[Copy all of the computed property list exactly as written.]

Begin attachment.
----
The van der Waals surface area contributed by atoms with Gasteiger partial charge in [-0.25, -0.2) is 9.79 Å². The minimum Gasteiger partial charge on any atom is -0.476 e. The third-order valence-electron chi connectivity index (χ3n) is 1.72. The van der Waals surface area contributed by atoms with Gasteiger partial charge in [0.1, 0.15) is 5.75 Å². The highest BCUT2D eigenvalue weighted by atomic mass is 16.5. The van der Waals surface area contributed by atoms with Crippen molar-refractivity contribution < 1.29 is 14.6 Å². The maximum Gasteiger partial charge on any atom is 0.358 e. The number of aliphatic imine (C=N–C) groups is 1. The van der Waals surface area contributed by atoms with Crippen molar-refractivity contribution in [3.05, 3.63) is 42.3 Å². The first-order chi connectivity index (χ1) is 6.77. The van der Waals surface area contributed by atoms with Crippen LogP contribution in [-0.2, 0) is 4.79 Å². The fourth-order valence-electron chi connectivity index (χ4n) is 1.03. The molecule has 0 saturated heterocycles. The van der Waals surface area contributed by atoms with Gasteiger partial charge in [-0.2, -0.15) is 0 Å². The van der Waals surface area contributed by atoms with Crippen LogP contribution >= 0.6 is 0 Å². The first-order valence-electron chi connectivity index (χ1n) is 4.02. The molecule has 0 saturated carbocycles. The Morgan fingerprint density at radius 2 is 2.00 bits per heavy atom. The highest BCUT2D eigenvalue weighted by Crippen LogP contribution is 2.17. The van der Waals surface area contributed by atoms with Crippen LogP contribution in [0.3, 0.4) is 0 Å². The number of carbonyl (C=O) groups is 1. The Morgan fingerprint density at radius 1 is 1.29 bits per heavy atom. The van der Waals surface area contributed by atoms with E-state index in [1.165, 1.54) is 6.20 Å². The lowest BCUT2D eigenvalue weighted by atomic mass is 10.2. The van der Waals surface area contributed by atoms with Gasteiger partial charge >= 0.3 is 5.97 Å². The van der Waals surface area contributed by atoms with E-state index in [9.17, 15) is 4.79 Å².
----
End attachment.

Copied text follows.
The van der Waals surface area contributed by atoms with Gasteiger partial charge in [-0.25, -0.2) is 9.79 Å². The minimum Gasteiger partial charge on any atom is -0.476 e. The third-order valence-electron chi connectivity index (χ3n) is 1.72. The van der Waals surface area contributed by atoms with Gasteiger partial charge in [0.1, 0.15) is 5.75 Å². The highest BCUT2D eigenvalue weighted by atomic mass is 16.5. The van der Waals surface area contributed by atoms with Crippen molar-refractivity contribution < 1.29 is 14.6 Å². The maximum Gasteiger partial charge on any atom is 0.358 e. The number of aliphatic imine (C=N–C) groups is 1. The van der Waals surface area contributed by atoms with Crippen molar-refractivity contribution in [3.05, 3.63) is 42.3 Å². The first-order chi connectivity index (χ1) is 6.77. The van der Waals surface area contributed by atoms with Crippen LogP contribution in [-0.2, 0) is 4.79 Å². The fourth-order valence-electron chi connectivity index (χ4n) is 1.03. The molecule has 0 saturated heterocycles. The van der Waals surface area contributed by atoms with Gasteiger partial charge in [-0.2, -0.15) is 0 Å². The van der Waals surface area contributed by atoms with Crippen LogP contribution >= 0.6 is 0 Å². The first-order valence-electron chi connectivity index (χ1n) is 4.02. The molecule has 0 saturated carbocycles. The Morgan fingerprint density at radius 2 is 2.00 bits per heavy atom. The highest BCUT2D eigenvalue weighted by Crippen LogP contribution is 2.17. The van der Waals surface area contributed by atoms with Crippen LogP contribution in [0.3, 0.4) is 0 Å². The number of carbonyl (C=O) groups is 1. The Morgan fingerprint density at radius 1 is 1.29 bits per heavy atom. The van der Waals surface area contributed by atoms with E-state index in [1.165, 1.54) is 6.20 Å². The lowest BCUT2D eigenvalue weighted by atomic mass is 10.2. The van der Waals surface area contributed by atoms with Gasteiger partial charge >= 0.3 is 5.97 Å². The van der Waals surface area contributed by atoms with E-state index in [9.17, 15) is 4.79 Å².